When Christian Burrell’s mom signed him up for the YMCA Metro Milwaukee Teen Achievers, or Teen Achievers, he didn’t know what to expect.
He knew it was a program meant to get students ready for post-high school life. But as a sophomore, he does not know exactly what he wants to do after he graduates.
However, Burrell has found that the Teen Achievers program is just as much about developing him as a person as it is about cultivating his college and career prospects.
“I’ve only just started … but they’ve already taken me outside of my comfort zone,” Burrell said after his first in-person meeting with other Teen Achievers recently.
During a game used to practice effective communication, Burrell had to guide another teen who was blindfolded through a maze of tennis balls
“I don’t really talk to strangers like that, but guiding someone else that I don’t really know forced me to do what I don’t normally do,” Burrell said, adding that he appreciates opportunities to try new things and explore himself.
Since 1962 the Teen Achievers program has provided career and college preparation for high schoolers throughout the nation. At first, the program went by the name “Black Achievers” to signal its intention to cater to Black youths, but the program now goes by “Teen Achievers” to be more clear that it is open to teens of all racial and ethnic backgrounds.
Glenn Carson, senior director of teen programming at the YMCA of Metropolitan Milwaukee, said the program has also changed in other ways since its inception, such as being held both in-person and virtually, as well as increasing the program’s emphasis on developing teens’ socioemotional growth.
Socioemotional growth refers to helping youths experience and manage their emotions in their relationships.
“We are not just pushing college, but your success, whatever that means to you,” Carson said. “We want to be a resource to help them figure out what” success means for their future.
Adults are welcome, too
Since opening in Milwaukee in 1982, the YMCA Teen Achievers program has touched the lives of more than 7,000 teens as well as about 950 adult community leaders.
These adults, known in the program as the “Adult Achievers, learn alongside the Teen Achievers during Saturday meetings. They are recruited through partnerships the Teen Achievers program has with local corporate sponsors such as We Energies, Kohl’s and Children’s Hospital.
Adults participate in programming alongside the teens. During a February Saturday Summit – a monthly meeting of all teen and adult members of the program – participants focused on managing stress, communicating effectively and working with others toward common goals. To facilitate, the YMCA partnered with STRYV365, a local nonprofit providing education and athletic programs to develop a resilient mindset in kids.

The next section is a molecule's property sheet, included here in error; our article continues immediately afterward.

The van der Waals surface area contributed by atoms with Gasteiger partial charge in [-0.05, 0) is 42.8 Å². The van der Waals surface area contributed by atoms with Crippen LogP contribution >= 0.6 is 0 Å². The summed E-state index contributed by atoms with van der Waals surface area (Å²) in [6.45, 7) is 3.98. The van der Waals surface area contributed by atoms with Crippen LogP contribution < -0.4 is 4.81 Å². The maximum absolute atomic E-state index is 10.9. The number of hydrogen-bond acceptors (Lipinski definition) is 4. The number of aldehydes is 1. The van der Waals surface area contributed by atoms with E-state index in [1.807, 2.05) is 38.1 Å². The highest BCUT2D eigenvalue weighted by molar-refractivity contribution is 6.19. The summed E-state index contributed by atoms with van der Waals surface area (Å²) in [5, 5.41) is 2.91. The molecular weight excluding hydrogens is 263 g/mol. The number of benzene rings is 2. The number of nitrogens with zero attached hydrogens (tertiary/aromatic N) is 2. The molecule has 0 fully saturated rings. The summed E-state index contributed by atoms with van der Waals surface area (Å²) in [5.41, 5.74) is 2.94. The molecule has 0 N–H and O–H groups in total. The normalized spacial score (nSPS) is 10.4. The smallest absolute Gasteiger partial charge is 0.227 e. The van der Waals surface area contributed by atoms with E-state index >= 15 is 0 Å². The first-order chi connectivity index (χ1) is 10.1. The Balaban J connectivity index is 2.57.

Karynn Collier, a self-described “people person who loves to help,” was recruited to the Adult Achievers through the program’s partnership with Kohl’s and has a background in youth and community development through her church.
She said that mentoring in programs like these comes down to being present, not perfect. This means finding ways to connect with young people not because of your professional experience but by sharing from your life.
As she and a Teen Achiever stood next to a piano, she shared that when she was young and learning piano her teacher yelled at her, causing her to quit. This made the teen laugh and share a story about a time she gave up.
Collier saw this exchange as an encapsulation of what she is trying to accomplish: connect with one person at a time in a small way every chance you get, which she hopes will have a huge impact on the cohort by the time the program ends in June.
“At least now she knows that she’s not the only one who has quit at something,” Collier said. “We have that in common and can build on that.”
‘I want to leave with other people’s perspectives’
To recruit teens, Carson said he works with area schools to identify students who can benefit from the structure the nearly six-month program provides.
Carson and his team work to identify each teen’s goals through surveys, conversations and icebreakers.
Teens in the program meet as separate regional cohorts at three locations within city borders and once per month all together at the Saturday Summits.
Both the regional meetings and citywide meetings are packed with programming that develops the teens’ socioemotional skills and introduces them to careers and colleges that may be of interest to them based on their individual goals revealed early in the program.
There are also opportunities for SAT/ACT prep, financial management and community service throughout the duration of the program.
Carson said a big part of getting teens to buy into the program is having adults practice what they preach. He said he shared with this year’s cohort that his personal goal during the program was to get better at speaking Spanish, which the teens hold him accountable to just as he and other staff hold them accountable to their goals.
“Now they’re asking me to see my Duolingo to check if I’ve been practicing,” Carson said.
Burrell still doesn’t know exactly what is next for him after high school.
For now, though, he’s perfectly content with learning from the wealth of knowledge around him.
“I want to leave with different people’s perspectives, and learn how other people look at things.”